“If an error occurred, we’d try to figure out what the causes were. But it didn’t go into granular detail,” Okafor explains. Waiting for the typical “triggers” of peer review, such as return ED visits, took too long and usually involved only egregious errors. In the analysis, only 16% of the reported events resulted in significant harm.
“A good number of the errors that were reported were minor and would have otherwise been swept under the rug or hardly noticed,” Okafor reports.
The voluntary reporting system allows the ED to closely track errors that result in no harm. “Even though they are minor, the next time they come around, it could be a major adverse event that happens,” Okafor says.
A core group of physicians led the voluntary reporting effort. Both new residents and existing faculty were wary of reporting mistakes, whether their own or a colleague’s. “That took some time to overcome,” Okafor notes. The physicians continually reiterated that there would be no negative repercussions from reporting mistakes. They emphasized that the goal was to learn from errors to avoid repeating them. The voluntary error reports shed light on appropriate topics for didactic lectures.
“There were some mistakes that we saw repeated over and over again,” Okafor says. “We knew what behaviors we needed to focus on changing.”
By creating a separate incident reporting system for the ED, reviewers better understand the environmental factors that may have contributed to errors. They are less likely to focus solely on cognitive factors. This makes ED providers more comfortable with the process. “You are getting reviewed by your peers,” Okafor explains.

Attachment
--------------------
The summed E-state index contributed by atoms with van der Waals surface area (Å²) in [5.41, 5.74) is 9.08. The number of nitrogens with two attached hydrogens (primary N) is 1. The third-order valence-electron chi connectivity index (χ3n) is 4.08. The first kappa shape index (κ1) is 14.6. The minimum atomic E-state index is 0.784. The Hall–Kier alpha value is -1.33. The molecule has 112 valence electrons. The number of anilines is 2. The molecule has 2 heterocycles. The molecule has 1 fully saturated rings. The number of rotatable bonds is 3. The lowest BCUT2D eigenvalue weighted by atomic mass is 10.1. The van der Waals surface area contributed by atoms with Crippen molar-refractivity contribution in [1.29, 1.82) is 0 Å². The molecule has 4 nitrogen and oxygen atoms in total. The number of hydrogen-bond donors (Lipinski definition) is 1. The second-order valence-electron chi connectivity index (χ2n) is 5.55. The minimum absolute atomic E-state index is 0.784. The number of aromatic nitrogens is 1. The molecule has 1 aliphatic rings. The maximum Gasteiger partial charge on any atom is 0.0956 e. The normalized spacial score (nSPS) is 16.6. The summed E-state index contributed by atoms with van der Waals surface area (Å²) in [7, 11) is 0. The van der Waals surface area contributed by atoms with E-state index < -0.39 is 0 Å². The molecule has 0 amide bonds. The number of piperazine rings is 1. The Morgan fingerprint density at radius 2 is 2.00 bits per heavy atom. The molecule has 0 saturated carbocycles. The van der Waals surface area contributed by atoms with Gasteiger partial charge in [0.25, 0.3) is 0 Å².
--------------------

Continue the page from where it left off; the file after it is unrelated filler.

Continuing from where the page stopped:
Asking EPs to review every ED case is difficult at the system level. “We found it was more useful to have the folks who work in the ED review all the ED cases and then feed that into the hospital’s incident reporting system,” Okafor says.
Voluntary reporting in the ED requires buy-in from hospital leaders, the ED medical director, and a core group of physicians.
“Without that, it’s a non-starter,” Okafor advises.
Chandresh Shelat, MD, associate director of the department of emergency medicine at Sinai Hospital in Baltimore, notes that abdominal pain is one of the most common complaints seen in the ED. When abdominal pain is misdiagnosed, in his experience, it is usually because EPs relied too much on a particular test result.
“In the litigation I’ve seen, clinicians tend to rely on just lab values and not the whole clinical picture,” Shelat says. A patient presenting with right lower quadrant pain and a normal white blood cell count is one example. Shelat notes some EPs believe a normal white blood cell count excludes appendicitis, “which is absolutely untrue, but is still common practice.”
Rather than leaning too heavily on any one finding, Shelat says it is important for EPs to ask themselves if everything makes sense. “Even if you don’t come up with a diagnosis, have you at least ruled out serious pathology?”
The authors of the 2018 study are taking these three actions based on their findings:
“All EDs should build dedicated infrastructures and teams to gather, analyze, learn from, and act upon error-related data,” Singh advises.
Financial Disclosure: The following individuals disclose that they have no consultant, stockholder, speaker’s bureau, research, or other financial relationships with companies having ties to this field of study: Arthur R. Derse, MD, JD, FACEP (Physician Editor), Kay Ball, PhD, RN, CNOR, FAAN (Nurse Planner), Stacey Kusterbeck (Author), Jonathan Springston (Editor), Jesse Saffron (Editor), and Terrey L. Hatcher (Editorial Group Manager).